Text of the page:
Instructions for Taxonomic Descriptions
International code: Manuscripts proposing new species must conform to requirements of International Code of Zoological Nomenclature (http://www.iczn.org/iczn/index.jsp).
Taxonomic authority: With the first usage of the name of each taxonomic category, cite the taxonomic authority and year of authorship for that name. Examples are as follows: Meloidogyne incognita Kofoid and White, 1919; Globodera pallida Stone, 1973. These should be included in the Literature Cited. The first usage of a newly proposed species name should be acknowledged as in the following example: Meloidogyne incognita n. sp. Additional newly proposed taxonomic categories should be similarly acknowledged as in the following example: Heteroderidae n. fam.
The overall organization of the article is recommended as follows:
INTRODUCTION (omit heading for this section)
- Content: Provide the taxonomic context and literature background relevant to the new species. It is advisable to include some statement justifying the decision to designate a new species.
- Etymology: It is recommended that at the point of initial reference to a new species name (often the Introduction), the etymology of the name be given. Typically this can be done parenthetically or as a footnote.
MATERIALS AND METHODS
- Conditions and practices for making measurements: To the extent required for repeatability, an explanation must be given of the conditions under which the measurements were taken (specimens live, heat relaxed, fixative). Where researchers might differ in their methods for taking a measurement (e.g., pharynx length or spicule length), it is helpful to specify the approach used in this particular publication.
- Kinds of individuals represented: A holotype must be designated. Designation of an allotype (the opposite sex of the holotype) is optional. With rare exceptions, descriptions must include females/hermaphrodites and, where available, males. Including juveniles, dauers, eggs and additional stages is generally optional but may be required if they are pertinent to diagnostics (e.g., cysts, eggs or infective stages of some parasites).
- What to present about each kind: For each kind of individual, morphometrics are to be followed by a narrative description. Morphometrics are best presented in a table. Where it is necessary to use abbreviations in the table, define these abbreviations - this could be done in footnotes. What specific morphometrics and details of the description must be included will vary with the taxon and what is pertinent to diagnostics within that group. Contrary to previous JON requirements, it is preferred that the narrative be in a concise but not telegraphic style. Appropriate supporting figures should be referenced within the narrative.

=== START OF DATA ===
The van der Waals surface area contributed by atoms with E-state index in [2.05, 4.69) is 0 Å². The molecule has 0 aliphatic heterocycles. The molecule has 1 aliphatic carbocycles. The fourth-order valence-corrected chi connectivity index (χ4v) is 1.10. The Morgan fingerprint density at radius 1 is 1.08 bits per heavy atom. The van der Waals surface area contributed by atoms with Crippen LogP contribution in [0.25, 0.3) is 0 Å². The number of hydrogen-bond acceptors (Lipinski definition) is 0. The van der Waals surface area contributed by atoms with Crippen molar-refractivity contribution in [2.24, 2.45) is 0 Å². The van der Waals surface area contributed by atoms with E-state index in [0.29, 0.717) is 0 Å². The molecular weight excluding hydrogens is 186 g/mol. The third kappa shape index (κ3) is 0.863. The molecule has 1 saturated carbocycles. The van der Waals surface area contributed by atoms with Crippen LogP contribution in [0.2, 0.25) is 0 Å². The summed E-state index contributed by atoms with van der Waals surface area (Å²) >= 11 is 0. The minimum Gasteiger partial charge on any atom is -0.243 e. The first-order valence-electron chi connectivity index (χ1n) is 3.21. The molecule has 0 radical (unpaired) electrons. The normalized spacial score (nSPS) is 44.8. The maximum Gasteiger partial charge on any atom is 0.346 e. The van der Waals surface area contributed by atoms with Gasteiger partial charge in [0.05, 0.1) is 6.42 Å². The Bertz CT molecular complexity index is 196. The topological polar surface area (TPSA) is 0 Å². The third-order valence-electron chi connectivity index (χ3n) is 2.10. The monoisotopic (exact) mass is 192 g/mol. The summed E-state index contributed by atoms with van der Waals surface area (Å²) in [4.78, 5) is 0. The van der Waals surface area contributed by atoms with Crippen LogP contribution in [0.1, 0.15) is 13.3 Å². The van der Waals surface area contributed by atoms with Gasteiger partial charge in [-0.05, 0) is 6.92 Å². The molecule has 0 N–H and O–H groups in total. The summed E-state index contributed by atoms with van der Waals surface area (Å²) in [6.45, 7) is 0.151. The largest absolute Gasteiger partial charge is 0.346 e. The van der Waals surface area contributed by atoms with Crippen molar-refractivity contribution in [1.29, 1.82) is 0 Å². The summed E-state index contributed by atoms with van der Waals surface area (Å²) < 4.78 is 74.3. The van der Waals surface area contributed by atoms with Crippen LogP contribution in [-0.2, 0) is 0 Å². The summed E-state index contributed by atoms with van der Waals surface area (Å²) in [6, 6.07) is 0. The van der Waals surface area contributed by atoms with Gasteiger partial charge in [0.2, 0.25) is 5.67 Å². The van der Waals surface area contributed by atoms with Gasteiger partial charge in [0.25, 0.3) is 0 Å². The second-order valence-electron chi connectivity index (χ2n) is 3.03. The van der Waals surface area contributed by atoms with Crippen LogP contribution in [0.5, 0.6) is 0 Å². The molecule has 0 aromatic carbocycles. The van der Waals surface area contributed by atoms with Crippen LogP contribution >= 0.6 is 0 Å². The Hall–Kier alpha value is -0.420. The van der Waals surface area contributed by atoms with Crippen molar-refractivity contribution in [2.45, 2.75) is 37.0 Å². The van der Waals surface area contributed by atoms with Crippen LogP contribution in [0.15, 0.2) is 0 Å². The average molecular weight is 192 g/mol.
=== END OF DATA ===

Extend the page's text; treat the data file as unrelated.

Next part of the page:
- Numbers of specimens: With few exceptions (rare parasites or material from habitats of limited access), species descriptions should be based on a minimum of 10 females/hermaphrodites. Where available, males and any additional kind of individuals represented (see above) should be described from at least 10 individuals.
- Analysis of variance: The above should be presented with range, mean and a statistical measurement of variability.
- Subheadings to use under “Description”:
- Females or hermaphrodites (required)
- Males (required if present)
- Juveniles, eggs, additional stages (generally optional)
- Molecular data (optional)
- Type locality and habitat (required) - generally the type locality needs to be presented in such a way that the precise location can be identified and revisited for future study. In this regard GPS coordinates are preferable but optional. In the case of parasites, the host and host tissue must be identified if possible.
- Type designation and deposition (required) – it is required that type specimens be deposited in one or more curated, broadly accessible taxonomic collections. The number of specimens deposited at each site should be indicated, and it is helpful to include the collections??? accession numbers for the material.
- Biology and ecology (optional) – a description of distribution, ecological associations or behaviors such as dormancy stages, feeding or mating is helpful and particularly so where these features are particular to certain species. In the case of parasites, it is desirable to include information on host-parasite relationships.
- Differential diagnosis (required) – a description of how the new species is distinguished from other species must be presented. For conciseness, often the narrative can be supplemented by a table showing comparisons.
- Typically the discussion places the significance of the findings in a broader context. Generally it is appropriate to suggest hypotheses of relationships/phylogenetics.
- Illustrations of morphology (required): drawings should convey all the diagnostic features of the species in the context of the entire organism.
- Light micrographs (optional): light micrographs of key features are highly recommended as a supplement to illustrations. Through-focus video light microscopy can also provide a useful supplement to illustrations and can be referenced online.
- Scanning electron micrographs (SEM) and other imaging tools (optional): SEM and other imaging tools that contribute to species descriptions are encouraged.
REVISED September 2006 © D. McK. Bird